Wednesday, March 9, 2011

Pakistan, India must set up counterterrorism centres

The two-day strategic seminar organized under Aman Ki Asha concluded here on Wednesday with the conclusion that war is not an option for India and Pakistan.

The seminar was organized under the Aman Ki Asha initiative of the Jang Group and the Times of India for devising ways and means of reducing the acrimony that has thus far marked relations between the two countries and turn a new leaf in the ties for the mutual benefit of the people of the two countries.

The two-day seminar deliberated on a plethora of issues which promised lots of positive developments. The seminar was marked by lectures and closed sessions to discuss various issues like trade, counter-terrorism, and others. At the end of the conference, recommendations were made for starting a new chapter in the ties, which are listed below:

Conclusions and recommendations

1. War is not an option. The two sides should formulate policies, which should make war impossible.

2. Terrorism is a common enemy of the people of India and Pakistan. The governments of Pakistan and India must coordinate to combat terrorism and in this context, a joint mechanism agreed to in Havana needs to be strengthened by establishing Counter Terrorism Centres (CTC).

a) It is proposed that CTCs be established in New Delhi and Islamabad as a way to institutionalise cooperation against terrorism.

b) The mandate of CTCs would include regular communication, early warning, exchange of actionable Intelligence, monitoring of terrorist organisations, joint training in counter-terrorism and potentially joint responses/operations.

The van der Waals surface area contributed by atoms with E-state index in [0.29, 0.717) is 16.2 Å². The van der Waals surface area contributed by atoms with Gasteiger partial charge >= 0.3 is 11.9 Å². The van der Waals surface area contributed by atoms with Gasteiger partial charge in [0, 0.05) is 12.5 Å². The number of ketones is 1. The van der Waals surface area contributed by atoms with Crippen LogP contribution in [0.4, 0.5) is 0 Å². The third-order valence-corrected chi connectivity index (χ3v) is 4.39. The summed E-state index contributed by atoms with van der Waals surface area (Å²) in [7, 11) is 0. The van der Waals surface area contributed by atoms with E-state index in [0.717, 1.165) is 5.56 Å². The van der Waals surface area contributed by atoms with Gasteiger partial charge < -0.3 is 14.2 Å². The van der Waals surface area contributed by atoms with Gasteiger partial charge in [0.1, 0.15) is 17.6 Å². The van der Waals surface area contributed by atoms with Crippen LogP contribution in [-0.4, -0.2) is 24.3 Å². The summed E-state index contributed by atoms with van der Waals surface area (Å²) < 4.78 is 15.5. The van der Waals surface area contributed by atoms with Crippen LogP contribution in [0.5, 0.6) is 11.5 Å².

c) The CTCs would be headed by a secretary-level officer and include senior officers from all the intelligence and criminal investigation agencies.

d) There would be a dedicated hotline between the CTCs and there would be monthly meetings between the heads alternatively in Islamabad and New Delhi.

3. To promote stability and peace in the region there is a need to implement all the confidence building measures, which have already been agreed to between Islamabad and New Delhi.

4. The Pakistan and Indian governments should move ahead for the resolution of the pending issues like Sir Creek and Siachen Glacier.

5. Jammu & Kashmir remains one of the critical issues between the two countries and they should work for its early resolution, taking into account the wishes of the people of Jammu & Kashmir.

6. Back channel needs to be revived at the earliest date.

7. There is a need for more civil society-led peace initiatives, like Aman Ki Asha, which would build public opinion and strengthen the hands of the two governments to resolve all outstanding issues.

8. The Indus Water Treaty has stood the test of time for more than five decades. There is value to utilising the existing provisions of the treaty for more optimal use of the water resources of the Indus River Basin.

9. The challenges of water scarcity and environment degradation must be addressed at the regional level.

These recommendations were accepted unanimously.

10. There is a need to develop an integrated energy plan for the provision of electricity and natural gas for South Asia.

11. The two countries should provide a level playing field to one another to boost trade and economic ties. For this, Islamabad should work to give most favored nation status to India, while New Delhi should remove the non-tariff barriers that will ensure a multi-fold increase in mutually beneficial trade.

12. There is a need to take bold initiatives in order to liberalise visa regime between the two countries. Practices like police reporting and city-specific visas should be done away with.

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